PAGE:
10 thoughts on “Single Sign-On Across .Net Web Apps Using Forms Based Authentication

  1. Originally posted on: it is said that you need to manually fetch authenticated user data from cookies on SharePoint side.Does it mean that SharePoint does not do it automatically?My problem is that when I log in on login form, then the sharepoint starts throwing 500 internal server error, and on login page it says argument exception. It seems to be related to claims, but I’m not sure.Question: is it possible to share the authentication cookies between and sp2010 without manually getting the cookie user from cookies?Thanks.


  2. Originally posted on:, This article was written for SharePoint 2007 Forms Based Authentication, but many of the concepts apply to 2010 as well. I’m still new to Claims Based Authentication so I’m not sure how that changes up what happens at the lower levels. As for passing cookies between the applications, if they contain the same machineKey values in the <system.web> entry in the web.config then they should be automatically opened by each other. My line to manually decrypt the cookie was so that we could get the user name in the destination application. It is not necessary for this sharing to work. Let me know if you have further questions.


  3. Originally posted on:,Thanks for your reply.Actually, when making machinekey elements look the same way the cookie gets passed through, but the sharepoint throws an error saying “ArgumentException – parameter name: encodedValue”. – This proves that the cookie gets passed correctly; and as soon as I remove the cookie (by signing out on site), the error on sharepoint dissapears.That makes me think that sharepoint makes some special kind of encoding/decoding, which is not compatible with standard way.So, I guess cookie needs to be created on side using some special way. And right now I have no clue what to do with it.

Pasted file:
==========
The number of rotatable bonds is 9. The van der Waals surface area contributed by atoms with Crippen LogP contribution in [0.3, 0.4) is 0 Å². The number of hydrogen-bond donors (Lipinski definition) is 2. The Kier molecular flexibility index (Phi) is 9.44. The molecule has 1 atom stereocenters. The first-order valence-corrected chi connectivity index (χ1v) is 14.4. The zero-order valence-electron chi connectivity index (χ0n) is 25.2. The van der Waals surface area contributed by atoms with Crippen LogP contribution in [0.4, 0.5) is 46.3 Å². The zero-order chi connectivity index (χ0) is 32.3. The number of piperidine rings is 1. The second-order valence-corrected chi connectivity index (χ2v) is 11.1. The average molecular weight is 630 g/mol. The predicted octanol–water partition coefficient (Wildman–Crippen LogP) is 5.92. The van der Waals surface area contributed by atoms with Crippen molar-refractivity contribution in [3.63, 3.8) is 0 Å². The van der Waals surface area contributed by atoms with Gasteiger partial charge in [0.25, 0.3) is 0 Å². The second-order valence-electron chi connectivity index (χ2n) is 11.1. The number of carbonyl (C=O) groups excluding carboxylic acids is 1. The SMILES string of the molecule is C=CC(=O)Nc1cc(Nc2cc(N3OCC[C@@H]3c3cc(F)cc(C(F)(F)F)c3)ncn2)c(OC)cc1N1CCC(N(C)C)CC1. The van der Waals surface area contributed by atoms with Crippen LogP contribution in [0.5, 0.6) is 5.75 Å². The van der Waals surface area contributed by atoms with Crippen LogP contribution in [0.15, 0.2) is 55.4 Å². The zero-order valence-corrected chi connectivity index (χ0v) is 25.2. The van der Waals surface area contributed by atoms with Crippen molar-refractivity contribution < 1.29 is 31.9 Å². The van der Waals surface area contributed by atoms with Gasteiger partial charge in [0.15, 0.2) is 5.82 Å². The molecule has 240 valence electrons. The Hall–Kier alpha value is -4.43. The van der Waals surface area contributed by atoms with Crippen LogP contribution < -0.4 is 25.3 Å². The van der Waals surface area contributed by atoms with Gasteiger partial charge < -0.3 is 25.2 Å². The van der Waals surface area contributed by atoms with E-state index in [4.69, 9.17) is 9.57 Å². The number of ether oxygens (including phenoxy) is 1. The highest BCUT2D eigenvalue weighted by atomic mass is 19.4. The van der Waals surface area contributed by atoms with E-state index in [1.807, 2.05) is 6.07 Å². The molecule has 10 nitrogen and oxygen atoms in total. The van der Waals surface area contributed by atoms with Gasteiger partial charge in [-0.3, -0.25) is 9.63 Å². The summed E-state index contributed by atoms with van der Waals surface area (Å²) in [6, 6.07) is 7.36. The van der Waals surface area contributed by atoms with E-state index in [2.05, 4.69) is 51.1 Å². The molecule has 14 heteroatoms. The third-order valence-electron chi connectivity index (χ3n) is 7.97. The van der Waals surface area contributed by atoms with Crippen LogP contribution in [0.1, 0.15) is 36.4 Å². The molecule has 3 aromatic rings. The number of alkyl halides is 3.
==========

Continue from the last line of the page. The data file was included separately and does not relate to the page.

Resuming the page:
4. Originally posted on: also tried to implement same way as in this article, was as Tengiz is doing..Login with Application and redirect to sharepoint site after Validation and write authentication cookies… <authentication mode=”Forms”> <forms loginUrl=”http://btwin7:1000/Login.aspx?APPS=http://btwin7:8000″ enableCrossAppRedirects=”true” path=”/” protection =”All” timeout=”2880″ /> </authentication>Getting same issue.. 500 internal server errori traced authenticaton cookie using fiddler tool. both time applcation(sharepoint and applcation) gives differrent size of authenticaton us to implement this…


  5. Originally posted on: Brian,Good post .I have a question .I have a Sharepoint application that uses split authentication . Once the user is logged in Sharepoint (they could be internal users from the AD or external users validated against a custom table ) ,I need to redirect the user from Sharepoint to custom web app and pass the authentication cookie to the web app. In your post you talk about redirection only when the users login via FBA in Sharepoint.Would this work in both the following scenarios1)User A is validated against AD in Sharepoint and when logged in is redirected to Web App . 2)User B logs in to Sharepoint.Being an external user, they are validated against a table and then once logged in ,they are a directed to Web App.Are there additional steps I need to do for this ?I appreciate your help.Thanks,Raja


  6. Originally posted on:,How are external users logging in? Are they using NTLM, FBA, ADFS, or another authentication provider?If you set your web application to allow multiple authentication providers (ex. NTLM and FBA), you will automatically get a login page where they will choose their authentication method. You can place logic on that page to handle different sets of users in different fashions (ex. any request from a user with an internal IP address follows route 1 in your scenario and external IPs follow route 2).You can create a custom login page using the steps on this blog post: